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Are you a house built on sand?


WEAK CHASSISPosture problems can scupper the prospects of all new runners.

Failing to build a solid base becomes a problem when starting a new fitness regime

Paul O'Brien

We’ve enjoyed an explosion of interest in outdoor pursuits over the past ten years in Ireland. The west coast is at the forefront of this, with adventure races, couch-to-5ks, charity runs and cycles and many more events shouldering each other on our annual sporting calendar. This is a very positive and welcome trend. It points to an increasing awareness of our need to take responsibility for our own health – physical, mental and emotional.

Too high a price?
As with anything in life, there is a price to be paid if the many benefits of increased physical activity are to be reaped. You must put in the work and be prepared to suffer the, often painful, early stages as your body adapts to the new stress and regime. This is all accepted and well worth the price for a healthier fitter body and mind.
There is another price, potentially, for many of us who take to the streets with aplomb after many years of hiatus from physical activity. This price is often overlooked, but it has the capacity to compound and ultimately cost us far more than we want to pay. It’s the price of failing to lay a solid base.

Poor posture
For those returning to activity after years of often sedentary living, the body has a lot of catch-up to do. Spending much of the day sitting at a desk, driving and slouching at home in front of TV in the evenings can, over time, wreak havoc on the body’s joints and muscles. What follows are the aches and pains associated with poor posture and misalignment in the kinetic chain (the arrangement of the body into segments connected by joints).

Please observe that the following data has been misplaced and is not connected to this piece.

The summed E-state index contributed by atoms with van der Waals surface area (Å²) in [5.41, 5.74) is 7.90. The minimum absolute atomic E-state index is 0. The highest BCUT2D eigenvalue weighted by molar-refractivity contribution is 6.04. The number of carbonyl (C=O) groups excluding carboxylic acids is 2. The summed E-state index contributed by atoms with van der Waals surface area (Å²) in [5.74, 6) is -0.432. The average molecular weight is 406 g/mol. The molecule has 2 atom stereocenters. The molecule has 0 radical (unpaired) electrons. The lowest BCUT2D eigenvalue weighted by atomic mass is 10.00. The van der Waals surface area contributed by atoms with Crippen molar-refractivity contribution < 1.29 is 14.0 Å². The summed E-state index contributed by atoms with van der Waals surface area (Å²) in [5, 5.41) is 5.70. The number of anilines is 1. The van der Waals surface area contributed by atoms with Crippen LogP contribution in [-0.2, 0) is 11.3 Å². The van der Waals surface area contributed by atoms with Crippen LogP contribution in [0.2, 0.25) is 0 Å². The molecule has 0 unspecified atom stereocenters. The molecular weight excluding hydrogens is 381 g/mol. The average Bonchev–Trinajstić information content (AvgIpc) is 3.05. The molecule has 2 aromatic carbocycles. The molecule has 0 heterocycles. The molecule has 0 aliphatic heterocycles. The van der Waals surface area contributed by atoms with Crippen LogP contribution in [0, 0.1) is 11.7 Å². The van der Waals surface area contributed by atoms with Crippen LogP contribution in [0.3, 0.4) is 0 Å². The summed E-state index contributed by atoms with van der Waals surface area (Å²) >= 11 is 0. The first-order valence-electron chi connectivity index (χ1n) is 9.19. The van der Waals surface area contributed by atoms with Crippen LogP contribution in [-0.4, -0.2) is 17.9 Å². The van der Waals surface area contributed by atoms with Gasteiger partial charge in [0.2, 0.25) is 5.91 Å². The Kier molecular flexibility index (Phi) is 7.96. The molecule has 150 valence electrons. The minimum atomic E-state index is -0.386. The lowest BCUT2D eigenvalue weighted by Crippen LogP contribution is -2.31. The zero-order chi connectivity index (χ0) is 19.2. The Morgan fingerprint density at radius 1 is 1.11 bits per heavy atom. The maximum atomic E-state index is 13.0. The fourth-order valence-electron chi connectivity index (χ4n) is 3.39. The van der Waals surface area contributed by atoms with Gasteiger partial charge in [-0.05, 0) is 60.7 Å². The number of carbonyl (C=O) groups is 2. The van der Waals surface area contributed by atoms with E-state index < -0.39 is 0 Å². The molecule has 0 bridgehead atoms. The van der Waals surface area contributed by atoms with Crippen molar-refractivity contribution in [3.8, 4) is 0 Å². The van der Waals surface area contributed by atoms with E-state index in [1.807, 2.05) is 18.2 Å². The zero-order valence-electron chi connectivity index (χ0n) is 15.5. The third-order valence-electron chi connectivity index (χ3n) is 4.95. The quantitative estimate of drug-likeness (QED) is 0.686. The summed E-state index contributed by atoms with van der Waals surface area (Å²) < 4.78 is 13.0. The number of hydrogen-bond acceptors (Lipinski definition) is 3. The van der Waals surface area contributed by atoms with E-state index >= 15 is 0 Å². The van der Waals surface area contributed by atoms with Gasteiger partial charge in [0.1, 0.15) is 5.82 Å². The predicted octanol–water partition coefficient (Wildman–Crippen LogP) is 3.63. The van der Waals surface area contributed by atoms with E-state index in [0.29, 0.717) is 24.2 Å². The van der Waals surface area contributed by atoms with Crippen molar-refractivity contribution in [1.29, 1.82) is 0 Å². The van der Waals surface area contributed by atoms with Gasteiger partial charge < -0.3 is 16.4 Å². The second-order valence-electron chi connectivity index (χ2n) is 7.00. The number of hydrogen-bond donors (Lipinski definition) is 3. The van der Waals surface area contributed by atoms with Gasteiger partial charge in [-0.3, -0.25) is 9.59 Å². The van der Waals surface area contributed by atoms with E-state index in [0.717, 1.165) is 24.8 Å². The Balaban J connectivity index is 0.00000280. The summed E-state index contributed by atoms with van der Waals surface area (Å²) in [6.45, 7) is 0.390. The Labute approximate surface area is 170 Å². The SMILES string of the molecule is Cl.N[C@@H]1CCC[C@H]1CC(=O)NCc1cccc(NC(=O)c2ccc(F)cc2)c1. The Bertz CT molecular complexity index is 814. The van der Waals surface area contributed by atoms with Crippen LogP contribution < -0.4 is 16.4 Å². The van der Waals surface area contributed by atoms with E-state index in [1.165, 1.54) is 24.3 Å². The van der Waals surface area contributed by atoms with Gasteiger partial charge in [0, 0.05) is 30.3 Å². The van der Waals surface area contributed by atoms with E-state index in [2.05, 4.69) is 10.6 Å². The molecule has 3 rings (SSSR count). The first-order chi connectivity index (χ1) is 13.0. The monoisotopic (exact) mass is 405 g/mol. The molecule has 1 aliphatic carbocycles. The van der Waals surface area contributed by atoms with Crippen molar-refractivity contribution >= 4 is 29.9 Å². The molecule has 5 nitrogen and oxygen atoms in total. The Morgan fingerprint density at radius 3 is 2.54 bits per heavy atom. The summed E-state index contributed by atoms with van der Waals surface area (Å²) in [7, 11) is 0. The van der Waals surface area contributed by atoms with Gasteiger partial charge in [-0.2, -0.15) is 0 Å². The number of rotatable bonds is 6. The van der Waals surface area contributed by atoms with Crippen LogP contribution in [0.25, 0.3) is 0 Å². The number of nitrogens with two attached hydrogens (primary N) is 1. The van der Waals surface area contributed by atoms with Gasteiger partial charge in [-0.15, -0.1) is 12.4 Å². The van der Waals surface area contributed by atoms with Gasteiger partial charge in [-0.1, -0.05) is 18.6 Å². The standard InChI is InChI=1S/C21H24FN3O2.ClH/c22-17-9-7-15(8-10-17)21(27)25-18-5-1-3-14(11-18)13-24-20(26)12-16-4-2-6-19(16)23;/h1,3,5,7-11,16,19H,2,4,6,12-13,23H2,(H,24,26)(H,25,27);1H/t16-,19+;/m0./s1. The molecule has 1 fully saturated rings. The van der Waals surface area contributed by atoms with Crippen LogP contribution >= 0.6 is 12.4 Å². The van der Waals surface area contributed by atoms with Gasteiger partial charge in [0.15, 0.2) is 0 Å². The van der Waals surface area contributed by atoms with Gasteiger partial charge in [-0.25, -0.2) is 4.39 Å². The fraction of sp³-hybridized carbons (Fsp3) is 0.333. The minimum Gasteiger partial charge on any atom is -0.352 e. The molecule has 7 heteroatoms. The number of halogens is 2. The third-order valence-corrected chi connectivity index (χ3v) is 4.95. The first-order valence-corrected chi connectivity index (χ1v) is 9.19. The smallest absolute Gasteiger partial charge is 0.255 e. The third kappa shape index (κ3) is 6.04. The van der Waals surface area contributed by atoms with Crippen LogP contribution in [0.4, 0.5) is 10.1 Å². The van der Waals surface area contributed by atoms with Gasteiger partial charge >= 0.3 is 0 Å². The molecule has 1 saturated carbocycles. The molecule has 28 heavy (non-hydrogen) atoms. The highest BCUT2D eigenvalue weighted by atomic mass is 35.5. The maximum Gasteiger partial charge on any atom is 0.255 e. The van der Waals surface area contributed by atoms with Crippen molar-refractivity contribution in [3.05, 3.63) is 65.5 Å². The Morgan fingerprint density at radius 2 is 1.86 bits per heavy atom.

If we compare the body to a car, pounding the streets – or performing any type of exercise for that matter – with poor posture is akin to trying to push a Ferrari to 200mph on the chassis of Nissan Micra (no offense Micra drivers). We take to the streets with the minds of 20 year olds but with the badly damaged chassis of someone twice our actual age.

Build a strong foundation
The cumulative effect of operating on a damaged chassis is chronic injury and a severely compromised musculoskeletal system. Despite the benefits we get from exercising, we could also be banking serious amounts of health debt for later life.
The solution is to address the issue before it becomes one. By all means get back to exercise, especially if you are north of the 40-year mark, as studies show it correlates positively with longevity. In addition, seek to correct any postural anomalies you may be carrying. This can be achieved by following a programme of stability and mobility training in conjunction with your exercise. These exercises can be prescribed by a fitness professional, are simple to perform and can be incorporated into a warm-up routine or simple daily programme.
Stability and mobility training will help your joints function as they are supposed to and help you build a chassis that’s fit for the journey ahead. You will reap benefits in your current training, but the real payback will be a long life of uninhibited physical activity, and pain-free and blissful movement.

Paul O’Brien is a certified personal trainer with the American Council on Exercise since 2007 and a qualified Life, Health & Nutrition Coach. He is co-owner of Republic of Fitness in Westport. He can be contacted on 086 1674515 or

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